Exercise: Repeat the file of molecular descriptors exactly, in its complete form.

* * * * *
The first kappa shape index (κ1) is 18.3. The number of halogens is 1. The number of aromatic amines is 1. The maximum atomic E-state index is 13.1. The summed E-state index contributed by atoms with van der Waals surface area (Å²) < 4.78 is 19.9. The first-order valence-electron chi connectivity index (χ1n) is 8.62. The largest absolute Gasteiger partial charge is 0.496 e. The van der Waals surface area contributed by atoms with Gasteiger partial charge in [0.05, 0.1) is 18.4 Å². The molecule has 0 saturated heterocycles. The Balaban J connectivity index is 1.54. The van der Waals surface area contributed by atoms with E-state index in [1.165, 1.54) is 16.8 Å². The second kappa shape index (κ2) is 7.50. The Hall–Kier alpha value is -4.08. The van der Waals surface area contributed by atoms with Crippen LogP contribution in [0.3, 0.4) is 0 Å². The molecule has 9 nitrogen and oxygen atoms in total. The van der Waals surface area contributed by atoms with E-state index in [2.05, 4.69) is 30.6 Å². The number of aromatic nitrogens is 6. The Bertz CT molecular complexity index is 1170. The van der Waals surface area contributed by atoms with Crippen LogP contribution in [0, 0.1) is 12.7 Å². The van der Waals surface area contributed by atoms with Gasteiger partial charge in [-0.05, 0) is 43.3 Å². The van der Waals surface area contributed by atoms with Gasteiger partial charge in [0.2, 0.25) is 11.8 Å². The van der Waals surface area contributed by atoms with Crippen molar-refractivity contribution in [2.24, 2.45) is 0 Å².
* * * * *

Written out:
The first kappa shape index (κ1) is 18.3. The number of halogens is 1. The number of aromatic amines is 1. The maximum atomic E-state index is 13.1. The summed E-state index contributed by atoms with van der Waals surface area (Å²) < 4.78 is 19.9. The first-order valence-electron chi connectivity index (χ1n) is 8.62. The largest absolute Gasteiger partial charge is 0.496 e. The van der Waals surface area contributed by atoms with Gasteiger partial charge in [0.05, 0.1) is 18.4 Å². The molecule has 0 saturated heterocycles. The Balaban J connectivity index is 1.54. The van der Waals surface area contributed by atoms with E-state index in [1.165, 1.54) is 16.8 Å². The second kappa shape index (κ2) is 7.50. The Hall–Kier alpha value is -4.08. The van der Waals surface area contributed by atoms with Crippen LogP contribution in [0.3, 0.4) is 0 Å². The molecule has 9 nitrogen and oxygen atoms in total. The van der Waals surface area contributed by atoms with E-state index in [2.05, 4.69) is 30.6 Å². The number of aromatic nitrogens is 6. The Bertz CT molecular complexity index is 1170. The van der Waals surface area contributed by atoms with Crippen LogP contribution in [0, 0.1) is 12.7 Å². The van der Waals surface area contributed by atoms with Gasteiger partial charge in [-0.05, 0) is 43.3 Å². The van der Waals surface area contributed by atoms with Gasteiger partial charge in [0.2, 0.25) is 11.8 Å². The van der Waals surface area contributed by atoms with Crippen molar-refractivity contribution in [2.24, 2.45) is 0 Å².